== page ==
Foreign workers in Indonesia who have been working for minimum six months in the country are required to register with the country’s social security program.
“As an implication of the ASEAN Economic Community, all foreign workers with a minimum working period of six months are obliged to be members of our social security program,” Elvyn G. Masassya, CEO of Workers Social Security Agency (BPJS Ketenagakerjaan) told the Jakarta Post.
Being a member of the ASEAN Social Security Association (ASSA), Indonesia is still discussing the implementation of the social security program for workers in the region with fellow members of ASSA, for what the government calls as ‘benefit transfer.’
This means that all foreign workers employed in Indonesia would be covered under the social security system and similarly Indonesian workers would be covered by similar programs in the ASEAN countries they work. This announcement was made by Masassya on the sidelines of the International Seminar on Social Security Reform.
This issue will further be discussed in a government-to-government scheme. Praising country’s efforts in successfully reforming the country’s social security program, Errol Frank Stoove, President of the International Social Security Association (ISSA) shared examples of social security mechanisms followed in other Asia Pacific countries, from which he claimed Indonesia should learn.
Highlighting the fact that the social security systems to be implemented should be able to cope with challenges ahead, to include what he calls the “employment megatrends.”
These megatrends would include the changing labour market trends, climate change, demographic development, economic progress, natural resource scarcity and other societal changes.
See: Indonesia’s Job Market Will Continue to Remain Buoyant in 2015
“To be able to effectively manage and deliver service and benefits, social security institutions and policy makers need to be able to anticipate future changes. We will assist members to prepare for the future and analyze the likely evolution of these megatrends,” Frank Stoove added.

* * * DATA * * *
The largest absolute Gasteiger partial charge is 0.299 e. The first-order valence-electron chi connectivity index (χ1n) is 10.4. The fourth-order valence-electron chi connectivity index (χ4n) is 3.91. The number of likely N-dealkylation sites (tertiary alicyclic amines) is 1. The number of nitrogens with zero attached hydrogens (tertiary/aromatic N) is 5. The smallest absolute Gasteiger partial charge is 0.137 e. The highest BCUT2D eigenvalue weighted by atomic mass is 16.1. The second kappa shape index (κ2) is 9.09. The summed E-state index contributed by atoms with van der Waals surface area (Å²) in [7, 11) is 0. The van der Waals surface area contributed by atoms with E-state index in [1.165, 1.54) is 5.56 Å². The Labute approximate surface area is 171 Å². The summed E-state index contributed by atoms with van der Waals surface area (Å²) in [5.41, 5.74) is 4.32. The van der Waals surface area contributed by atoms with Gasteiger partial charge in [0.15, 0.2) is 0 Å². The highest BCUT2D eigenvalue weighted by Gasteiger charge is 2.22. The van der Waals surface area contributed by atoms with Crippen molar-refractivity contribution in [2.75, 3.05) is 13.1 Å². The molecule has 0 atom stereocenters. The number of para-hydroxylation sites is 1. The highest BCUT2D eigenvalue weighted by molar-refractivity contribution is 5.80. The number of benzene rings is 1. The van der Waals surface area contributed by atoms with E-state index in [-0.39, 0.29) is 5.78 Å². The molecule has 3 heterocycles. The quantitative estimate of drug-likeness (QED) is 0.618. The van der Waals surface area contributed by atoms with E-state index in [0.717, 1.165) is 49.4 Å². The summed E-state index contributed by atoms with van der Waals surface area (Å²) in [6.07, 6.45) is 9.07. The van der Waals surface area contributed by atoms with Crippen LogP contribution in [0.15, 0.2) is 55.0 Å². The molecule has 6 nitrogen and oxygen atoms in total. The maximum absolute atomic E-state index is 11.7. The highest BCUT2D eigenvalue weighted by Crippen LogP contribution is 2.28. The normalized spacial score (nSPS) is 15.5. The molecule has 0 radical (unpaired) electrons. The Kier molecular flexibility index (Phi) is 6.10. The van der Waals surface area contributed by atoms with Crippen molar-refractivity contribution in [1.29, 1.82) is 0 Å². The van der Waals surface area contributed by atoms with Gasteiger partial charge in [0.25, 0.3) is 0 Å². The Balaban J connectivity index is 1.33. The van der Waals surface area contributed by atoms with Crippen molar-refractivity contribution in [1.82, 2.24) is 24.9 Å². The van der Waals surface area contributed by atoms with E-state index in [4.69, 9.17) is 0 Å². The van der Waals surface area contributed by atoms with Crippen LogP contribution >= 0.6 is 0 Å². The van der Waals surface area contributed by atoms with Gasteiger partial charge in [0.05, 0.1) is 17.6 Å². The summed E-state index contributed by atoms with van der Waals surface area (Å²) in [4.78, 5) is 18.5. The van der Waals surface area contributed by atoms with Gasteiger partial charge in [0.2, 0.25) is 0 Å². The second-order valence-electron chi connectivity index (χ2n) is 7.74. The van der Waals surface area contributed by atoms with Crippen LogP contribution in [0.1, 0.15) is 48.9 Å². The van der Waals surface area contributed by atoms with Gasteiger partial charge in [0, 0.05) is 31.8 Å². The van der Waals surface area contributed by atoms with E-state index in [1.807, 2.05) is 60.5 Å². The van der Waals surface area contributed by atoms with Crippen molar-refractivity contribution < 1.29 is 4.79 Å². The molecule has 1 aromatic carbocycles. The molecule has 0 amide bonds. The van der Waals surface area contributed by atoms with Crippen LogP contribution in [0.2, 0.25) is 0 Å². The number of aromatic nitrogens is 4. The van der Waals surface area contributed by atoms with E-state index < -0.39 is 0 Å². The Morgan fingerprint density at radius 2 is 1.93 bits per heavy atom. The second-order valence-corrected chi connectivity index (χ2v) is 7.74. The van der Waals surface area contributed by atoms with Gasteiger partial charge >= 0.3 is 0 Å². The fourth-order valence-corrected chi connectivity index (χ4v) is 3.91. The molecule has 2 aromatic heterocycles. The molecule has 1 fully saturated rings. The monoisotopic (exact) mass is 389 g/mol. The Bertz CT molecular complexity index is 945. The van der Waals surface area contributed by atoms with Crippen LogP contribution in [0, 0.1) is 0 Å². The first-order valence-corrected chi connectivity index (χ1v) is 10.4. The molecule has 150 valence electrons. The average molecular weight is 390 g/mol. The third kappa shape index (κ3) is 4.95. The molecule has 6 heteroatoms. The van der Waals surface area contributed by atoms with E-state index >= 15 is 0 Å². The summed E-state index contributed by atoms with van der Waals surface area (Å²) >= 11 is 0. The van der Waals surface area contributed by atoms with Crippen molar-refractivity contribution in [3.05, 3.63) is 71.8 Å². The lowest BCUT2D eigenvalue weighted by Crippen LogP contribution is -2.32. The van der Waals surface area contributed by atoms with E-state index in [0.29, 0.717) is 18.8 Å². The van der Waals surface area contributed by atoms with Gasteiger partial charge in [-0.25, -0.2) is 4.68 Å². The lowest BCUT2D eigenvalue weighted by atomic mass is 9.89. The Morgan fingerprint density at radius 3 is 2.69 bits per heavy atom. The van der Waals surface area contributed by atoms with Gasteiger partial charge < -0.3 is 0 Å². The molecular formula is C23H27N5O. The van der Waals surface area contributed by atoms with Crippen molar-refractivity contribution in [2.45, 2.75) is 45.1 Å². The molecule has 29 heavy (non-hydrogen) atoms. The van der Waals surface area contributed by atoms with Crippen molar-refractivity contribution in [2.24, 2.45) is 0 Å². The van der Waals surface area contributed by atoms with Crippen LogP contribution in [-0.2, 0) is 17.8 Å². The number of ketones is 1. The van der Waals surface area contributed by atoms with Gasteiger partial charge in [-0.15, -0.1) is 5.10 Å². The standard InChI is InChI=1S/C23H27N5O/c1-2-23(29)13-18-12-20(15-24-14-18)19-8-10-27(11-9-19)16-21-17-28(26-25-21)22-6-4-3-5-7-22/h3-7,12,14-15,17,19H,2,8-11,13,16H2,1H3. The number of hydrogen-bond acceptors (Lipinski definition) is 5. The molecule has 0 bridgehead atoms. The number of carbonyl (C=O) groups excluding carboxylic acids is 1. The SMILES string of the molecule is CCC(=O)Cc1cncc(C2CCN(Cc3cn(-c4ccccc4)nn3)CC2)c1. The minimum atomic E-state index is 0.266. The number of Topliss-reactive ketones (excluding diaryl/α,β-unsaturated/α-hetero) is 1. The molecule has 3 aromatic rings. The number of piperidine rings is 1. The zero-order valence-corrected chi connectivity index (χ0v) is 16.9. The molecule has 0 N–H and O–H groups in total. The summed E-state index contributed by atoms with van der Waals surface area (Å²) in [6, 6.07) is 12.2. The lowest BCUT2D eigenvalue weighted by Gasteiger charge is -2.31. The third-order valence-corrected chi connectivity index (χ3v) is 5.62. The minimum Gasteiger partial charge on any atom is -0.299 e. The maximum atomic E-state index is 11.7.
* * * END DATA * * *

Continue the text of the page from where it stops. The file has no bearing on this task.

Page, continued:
Until now, the program has around 17 million workers (as active members), which accounts for 42 percent of the 40 million formal workers in Indonesia.
The membership system is applied using a single identity number with a ‘smart card’. By 2018, the program is expected to cover 80 percent of the total formal workers and 5 percent of informal workers.
Manpower Minister Hanif Dhakiri said the number of workers covered by the social security program could potentially reach 112 million, almost half of the country’s total population of 250 million, arguably the largest coverage of such a program in the world.
This social security program will further cover large number of workers in the informal sector, which is estimated to reach around 70 million, continues to be a major challenge towards successful implementation of this program across all sectors nation-wide.
Although the informal sector undoubtedly plays a significant role in developing the country’s economy — primarily by reducing unemployment, workers in the sector remain vulnerable because of a lack of protection.
Also read: Challenges to HR management in Indonesia
News source: thejakartapost.com